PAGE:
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A Lot or a Little?
What you will—and won't—find in this movie.
U.S. president appears to be dumb, depressed, and easily manipulated; cynical producers and bored host of TV show regularly rig the game.
Violence & Scariness
Terrorists appear in a training video (learning to shoot); a terrorist breaks someone's arm; terrorists plan a suicide bombing; a U.S. soldier in Iraq is shot in the arm and sent home with his arm in a sling; an explosion ends the film, but you don't see it or any bodily effects, only learn that characters have been killed.
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Sex, Romance & Nudity
Couples kiss (Sally and William, and then, Sally and Martin -- they go on to have sex in her dressing room, offscreen, though witnessed by William); Omer is called "Omersexual" some song lyrics refer to sexual activity (including "Superfreak" and a made-up song, "Let's get raunchy tonight"); Iqbar is stereotypically gay.
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Pushing it for a PG-13: 3 f-words, plus a couple of s-words, "hell," "bitch," "ass," "damn," slang for sex.
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Products & Purchases
American Idol is an obvious reference throughout; Osmonds record; Coal Miner's Daughter movie poster; Ferrari; Kangol; Pepsi.
Drinking, Drugs & Smoking
Unlit cigar; beer and wine-drinking (some as background, in a bar); references to the First Lady's "happy pills," which she has her husband take as well (presumably, a mood-elevating prescription).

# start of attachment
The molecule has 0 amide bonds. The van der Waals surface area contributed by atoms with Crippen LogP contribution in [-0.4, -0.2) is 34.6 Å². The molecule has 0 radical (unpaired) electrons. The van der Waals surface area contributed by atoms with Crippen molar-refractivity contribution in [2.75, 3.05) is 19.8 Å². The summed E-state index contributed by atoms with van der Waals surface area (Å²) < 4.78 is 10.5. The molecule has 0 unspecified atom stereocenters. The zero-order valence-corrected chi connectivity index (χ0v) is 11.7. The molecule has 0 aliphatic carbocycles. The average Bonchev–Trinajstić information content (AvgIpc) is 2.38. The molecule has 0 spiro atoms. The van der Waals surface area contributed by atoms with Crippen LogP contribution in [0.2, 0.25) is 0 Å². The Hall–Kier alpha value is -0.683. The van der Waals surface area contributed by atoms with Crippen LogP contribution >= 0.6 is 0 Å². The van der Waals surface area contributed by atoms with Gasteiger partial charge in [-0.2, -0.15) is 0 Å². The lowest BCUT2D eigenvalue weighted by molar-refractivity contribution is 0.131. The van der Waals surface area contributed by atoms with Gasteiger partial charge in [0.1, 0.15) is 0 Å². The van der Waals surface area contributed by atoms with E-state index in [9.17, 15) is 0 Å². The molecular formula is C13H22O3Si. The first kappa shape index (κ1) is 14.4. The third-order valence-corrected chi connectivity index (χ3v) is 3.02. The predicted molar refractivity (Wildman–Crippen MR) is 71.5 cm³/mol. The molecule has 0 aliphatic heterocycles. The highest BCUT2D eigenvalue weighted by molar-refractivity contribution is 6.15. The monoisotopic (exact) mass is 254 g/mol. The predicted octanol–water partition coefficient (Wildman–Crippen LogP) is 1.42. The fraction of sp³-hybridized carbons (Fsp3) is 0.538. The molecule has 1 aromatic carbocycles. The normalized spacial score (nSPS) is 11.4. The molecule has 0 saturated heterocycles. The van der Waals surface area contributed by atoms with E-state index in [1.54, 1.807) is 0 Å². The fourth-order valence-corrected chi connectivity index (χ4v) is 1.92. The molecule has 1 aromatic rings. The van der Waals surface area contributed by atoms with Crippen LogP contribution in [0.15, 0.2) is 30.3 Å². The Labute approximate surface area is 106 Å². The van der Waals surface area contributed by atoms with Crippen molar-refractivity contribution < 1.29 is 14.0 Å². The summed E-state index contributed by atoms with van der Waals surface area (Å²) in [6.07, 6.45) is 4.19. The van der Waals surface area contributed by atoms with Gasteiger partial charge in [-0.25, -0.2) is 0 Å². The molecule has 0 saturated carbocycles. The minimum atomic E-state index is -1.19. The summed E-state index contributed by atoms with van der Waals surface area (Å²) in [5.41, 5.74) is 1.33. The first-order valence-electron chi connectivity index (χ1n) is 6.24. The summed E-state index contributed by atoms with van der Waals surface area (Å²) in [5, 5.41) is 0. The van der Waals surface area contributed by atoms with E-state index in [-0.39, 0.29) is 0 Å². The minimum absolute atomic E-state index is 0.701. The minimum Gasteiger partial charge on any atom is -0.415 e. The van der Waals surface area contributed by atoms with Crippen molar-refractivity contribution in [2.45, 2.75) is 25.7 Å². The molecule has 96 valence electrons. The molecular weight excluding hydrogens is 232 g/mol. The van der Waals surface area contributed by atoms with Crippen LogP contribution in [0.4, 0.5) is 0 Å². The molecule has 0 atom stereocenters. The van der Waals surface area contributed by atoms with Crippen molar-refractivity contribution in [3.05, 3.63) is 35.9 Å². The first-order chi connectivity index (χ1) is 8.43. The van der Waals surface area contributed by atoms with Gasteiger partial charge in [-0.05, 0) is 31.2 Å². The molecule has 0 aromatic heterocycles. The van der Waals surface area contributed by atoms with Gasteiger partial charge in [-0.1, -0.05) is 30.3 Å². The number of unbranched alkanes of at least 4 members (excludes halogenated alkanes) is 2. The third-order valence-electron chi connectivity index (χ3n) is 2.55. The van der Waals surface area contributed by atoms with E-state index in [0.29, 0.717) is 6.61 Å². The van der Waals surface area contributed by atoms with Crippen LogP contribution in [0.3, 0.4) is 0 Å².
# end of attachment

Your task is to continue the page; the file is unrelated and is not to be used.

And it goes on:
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Parents Need to Know
Parents need to know that this satire pokes fun at President Bush, American Idol, and Western fears of terrorism (the would-be presidential assassins here are "Arabic" and comic). The film makes the TV show and the presidential administration look equally dishonest. A character cheats on her fiancé. Characters make fun of "white trash." Terrorists carry and fire guns, and plan a suicide bombing; one terrorist says he enjoys torturing people; another character blows himself up to protest his girlfriend's betrayal (you don't see explosion or deaths). In Iraq, a character is barely shot (grazed) and sent home on his first day. Characters drink beer and wine, and the First Lady takes pills for depression. To stay in the loop on more movies like this, you can sign up for weekly Family Movie Night emails.
Is It Any Good?
American Dreamz skewers President Bush and American Idol in order to make obvious points: game shows are rigged, the President is clueless, and the most powerful man in the U.S. is Simon Cowell.
The movie offers uninteresting jokes about contestants (essentially, providing imitations of previous American Idol contestants, from Fantasia to Kelly to Clay, whose appearances make you re-realize the originals are already self-parodies). Indeed. While the movie presumes its easy targets are "bad," its parodies aren't very clever either. And so the entire exercise seems more redundant than inspired.
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Our Editors Recommend
Common Sense Media's unbiased ratings are created by expert reviewers and aren't influenced by the product's creators or by any of our funders, affiliates, or partners.See how we rate